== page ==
I must also recommend the British Classic Library Series -- British mysteries from the golden age of the 30s and 40s from writers less known than their contemporaries, Agatha Christie and Dorothy Sayers, among others. The covers alone are treasures.
I also discovered a couple new series writers this year -- Rennie Airth (not cozy) whose mysteries set in England between the wars are fascinating and Jeanne Dams (definitely cozy) who always seems to get herself into a peck of trouble.
Books read by Elly Griffiths
- The Outcast Dead by Elly Griffiths
- The Ghost Fields by Elly Griffiths
- The Woman in Blue by Elly Griffiths
- The Chalk Pit by Elly Griffiths
- The Dark Angel by Elly Griffiths
- The Stone Circle by Elly Griffiths
- The Lantern Men by Elly Griffiths
Books by Susan Hill
- The Vows of Silence by Susan Hill
- A Question of Identity by Susan Hill
- The Soul of Discretion by Susan Hill
- The Comforts of Home by Susan Hill
Books by Donna Leon
- Quietly in their Sleep by Donna Leon
- A Noble Radiance by Donna Leon
- Fatal Remedies by Donna Leon
- Friends in High Places by Donna Leon
- A Sea of Troubles by Donna Leon
Books by Frances and Richard Lockridge
- Death Has a Small Voice by Richard and Frances Lockridge
- Hanged for a Sheep by Frances and Richard Lockridge
- Dead as a Dinosaur by Frances and Richard Lockridge
Books by Rennie Airth
- River of Darkness by Rennie Airth
- The Blood Dimmed Tide by Rennie Airth
- The Dead of Winter by Rennie Airth
Books by Jeanne Dams
- The Body in the Transept by Jeanne Dams
- Trouble in the Town Hall by Jeanne Dams
- Holy Terror in the Hebrides by Jenane Dams
- Malice in Miniature by Jeanne Dams
- Victim at Victoria Station by Jeanne Dams
British Library Crime Classics
- Inspector French's Greatest Cast by Freeman Wills Crofts
- Death Opposite the Church by Francis Vivian
- Death to Anton by Alan Melville (not yet reviewed; will include in next book wrap.)
Solo books -- (The Upson, Fossum, Pryor and Osmun books are part of a series.)
- Sorry for the Dead by Nicola Upson
- In the Darkness by Karin Fossum
- The French Widow by Mark Pryor
- Murder at the Masque by Amy Myers
- Eight Perfect Murders by Peter Swanson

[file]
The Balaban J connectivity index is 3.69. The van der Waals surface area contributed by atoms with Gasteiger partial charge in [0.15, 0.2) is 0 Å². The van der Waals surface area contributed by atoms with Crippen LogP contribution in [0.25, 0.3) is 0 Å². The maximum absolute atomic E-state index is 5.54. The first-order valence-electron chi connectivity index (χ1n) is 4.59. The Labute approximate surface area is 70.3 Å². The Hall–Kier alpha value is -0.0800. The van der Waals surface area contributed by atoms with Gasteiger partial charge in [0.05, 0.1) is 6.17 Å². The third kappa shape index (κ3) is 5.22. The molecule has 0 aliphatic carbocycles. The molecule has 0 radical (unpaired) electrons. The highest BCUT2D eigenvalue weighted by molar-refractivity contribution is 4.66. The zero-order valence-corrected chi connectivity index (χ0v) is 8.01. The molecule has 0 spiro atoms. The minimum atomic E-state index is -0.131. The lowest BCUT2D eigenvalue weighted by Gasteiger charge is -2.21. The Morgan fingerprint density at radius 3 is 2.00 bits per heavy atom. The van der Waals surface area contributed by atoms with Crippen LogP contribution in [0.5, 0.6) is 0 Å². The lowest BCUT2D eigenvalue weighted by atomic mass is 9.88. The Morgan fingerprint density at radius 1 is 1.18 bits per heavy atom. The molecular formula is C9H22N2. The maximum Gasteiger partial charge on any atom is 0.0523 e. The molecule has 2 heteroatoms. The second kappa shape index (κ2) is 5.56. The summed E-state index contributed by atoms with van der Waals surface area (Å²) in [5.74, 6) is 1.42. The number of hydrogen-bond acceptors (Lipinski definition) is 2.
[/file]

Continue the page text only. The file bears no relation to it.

- The Beckett Factor by Michael David Anthony
- The Thursday Murder Club by Richard Osmun (review to come.)
When I read fiction, chances are it is a book or author who has been passed along to me by a friend with similar interest. So, I have Rick and friends Suzanne, Joan, Lin, Maryanne and blogger Ricki Jill to thank for the titles in this list! Oddly enough, three of my top ten were in this category. Two were short and small, including the beloved children's favorite, "Stuart Little." "The Christmas Tree" is a charming small book about about the Rockefeller Center gardener who goes on a quest to find the perfect tree for the center and finds it in a convent, where the nun who loves it dearly is reluctant to let it go. A Christmas MUST!
Other books not mentioned above of special note in this list are the final book in Hilary Mantel's "Cromwell" series, The Mirror and the Light and Love, Death and Rare Books, where I learned a whole lot about antiquarian books!
- Auntie Mame by Patrick Dennis
- The Lost Manuscript by Cathy Bonidan
- The Mirror and the Light by Hilary Mantel
- The Summer Before the War by Helen Simonson
- Love, Death and Rare Books by Robert Hellenga
- A Gentleman in Moscow by Amor Towles
- Chocolat by Joanne Harris
- A Single Thread by Tracy Chevalier
- Stuart Little by E.B. White
- The Christmas Tree by Julie Salamon
I like non-fiction and don't read enough but when I do, it's usually travel. Mike Biles' High Days and Holy Days has been referred to more than once and James Herriott's Yorkshire has been a fun companion as I've been enjoying "All Creatures Great and Small" on PBS. (New season starts January 9!) France: A Love Story is a wonderful collection of essays.
- A Bit About Britain's High Days and Holy Days by Mike Biles
- France: A Love Story edited by Camille Casomano
- Follies: Everything was Possible by Ted Chapin
- James Herriott's Yorkshire by James Herriott and Derry Brabbs
Well, if you count memoir/biography as non-fiction, maybe I read more than I thought! Of those books not included in my top ten but still very noteworthy were Pancakes in Paris, Craig Carlson's wonderful story of how he opened an American diner in Paris -- and all the problems and joys that come with operating a business as an ex-pat in the City of Light. You Must Remember This is a must for film fans. The star of "Hart to Hart" recalls the golden days of Hollywood -- the time of his arrival and the decades before when Hollywood grandeur was at its peak. It's really more of a history than a biography but could go either way. I thought I knew a lot about Charles and Diana, but I learned a lot more in "Diana vs. Charles" -- definitely fun.
- Finding Chika by Mitch Albom
- Diana vs. Charles by James Whitaker
- You Must Remember This by Robert J. Wagner
- Not in a Tuscan Villa by John and Nancy Petralia
- The Riviera Set by Mary S. Lovell
- Pancakes in Paris by Craig Carlson (I'll review this in the next book wrap.)
I mentioned this when reviewing my November books. It's not for everyone, but anyone into painting will find valuable lessons here.
So, that sums up 2021. And 2022 has started -- which means I have, too! We'll see what pops up in the new year!